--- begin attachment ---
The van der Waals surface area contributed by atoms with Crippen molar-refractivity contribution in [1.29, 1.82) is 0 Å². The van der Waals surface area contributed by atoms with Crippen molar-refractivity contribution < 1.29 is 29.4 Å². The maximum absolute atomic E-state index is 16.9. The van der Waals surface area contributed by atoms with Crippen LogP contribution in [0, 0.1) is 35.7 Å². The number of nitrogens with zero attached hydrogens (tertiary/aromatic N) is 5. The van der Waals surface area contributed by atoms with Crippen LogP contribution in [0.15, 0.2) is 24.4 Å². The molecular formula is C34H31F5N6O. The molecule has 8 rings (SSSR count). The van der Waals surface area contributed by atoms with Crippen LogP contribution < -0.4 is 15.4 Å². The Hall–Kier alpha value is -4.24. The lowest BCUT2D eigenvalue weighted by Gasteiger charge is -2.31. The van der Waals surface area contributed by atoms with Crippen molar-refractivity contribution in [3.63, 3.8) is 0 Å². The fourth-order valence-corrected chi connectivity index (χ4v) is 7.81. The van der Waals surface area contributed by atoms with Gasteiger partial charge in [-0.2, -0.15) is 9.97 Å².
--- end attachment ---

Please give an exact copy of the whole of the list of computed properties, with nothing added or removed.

The van der Waals surface area contributed by atoms with Crippen molar-refractivity contribution in [1.29, 1.82) is 0 Å². The van der Waals surface area contributed by atoms with Crippen molar-refractivity contribution < 1.29 is 29.4 Å². The maximum absolute atomic E-state index is 16.9. The van der Waals surface area contributed by atoms with Crippen LogP contribution in [0, 0.1) is 35.7 Å². The number of nitrogens with zero attached hydrogens (tertiary/aromatic N) is 5. The van der Waals surface area contributed by atoms with Crippen LogP contribution in [0.15, 0.2) is 24.4 Å². The molecular formula is C34H31F5N6O. The molecule has 8 rings (SSSR count). The van der Waals surface area contributed by atoms with Crippen LogP contribution < -0.4 is 15.4 Å². The Hall–Kier alpha value is -4.24. The lowest BCUT2D eigenvalue weighted by Gasteiger charge is -2.31. The van der Waals surface area contributed by atoms with Crippen molar-refractivity contribution in [3.63, 3.8) is 0 Å². The fourth-order valence-corrected chi connectivity index (χ4v) is 7.81. The van der Waals surface area contributed by atoms with Gasteiger partial charge in [-0.2, -0.15) is 9.97 Å².